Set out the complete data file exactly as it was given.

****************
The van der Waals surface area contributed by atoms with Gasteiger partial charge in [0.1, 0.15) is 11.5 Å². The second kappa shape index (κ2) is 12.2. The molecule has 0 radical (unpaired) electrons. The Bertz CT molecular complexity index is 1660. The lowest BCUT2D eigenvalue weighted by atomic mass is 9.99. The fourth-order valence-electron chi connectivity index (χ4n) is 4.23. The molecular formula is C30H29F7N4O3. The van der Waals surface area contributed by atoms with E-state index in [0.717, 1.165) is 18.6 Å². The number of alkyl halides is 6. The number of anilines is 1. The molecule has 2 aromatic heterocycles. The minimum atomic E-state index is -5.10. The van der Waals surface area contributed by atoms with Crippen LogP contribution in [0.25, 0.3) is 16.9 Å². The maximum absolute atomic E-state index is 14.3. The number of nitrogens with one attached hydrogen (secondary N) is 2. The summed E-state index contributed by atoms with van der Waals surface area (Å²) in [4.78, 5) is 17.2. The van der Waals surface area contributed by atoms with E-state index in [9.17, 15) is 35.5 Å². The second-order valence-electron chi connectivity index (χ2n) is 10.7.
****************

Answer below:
The van der Waals surface area contributed by atoms with Gasteiger partial charge in [0.1, 0.15) is 11.5 Å². The second kappa shape index (κ2) is 12.2. The molecule has 0 radical (unpaired) electrons. The Bertz CT molecular complexity index is 1660. The lowest BCUT2D eigenvalue weighted by atomic mass is 9.99. The fourth-order valence-electron chi connectivity index (χ4n) is 4.23. The molecular formula is C30H29F7N4O3. The van der Waals surface area contributed by atoms with E-state index in [0.717, 1.165) is 18.6 Å². The number of alkyl halides is 6. The number of anilines is 1. The molecule has 2 aromatic heterocycles. The minimum atomic E-state index is -5.10. The van der Waals surface area contributed by atoms with Crippen LogP contribution in [0.25, 0.3) is 16.9 Å². The maximum absolute atomic E-state index is 14.3. The number of nitrogens with one attached hydrogen (secondary N) is 2. The summed E-state index contributed by atoms with van der Waals surface area (Å²) in [4.78, 5) is 17.2. The van der Waals surface area contributed by atoms with E-state index in [9.17, 15) is 35.5 Å². The second-order valence-electron chi connectivity index (χ2n) is 10.7.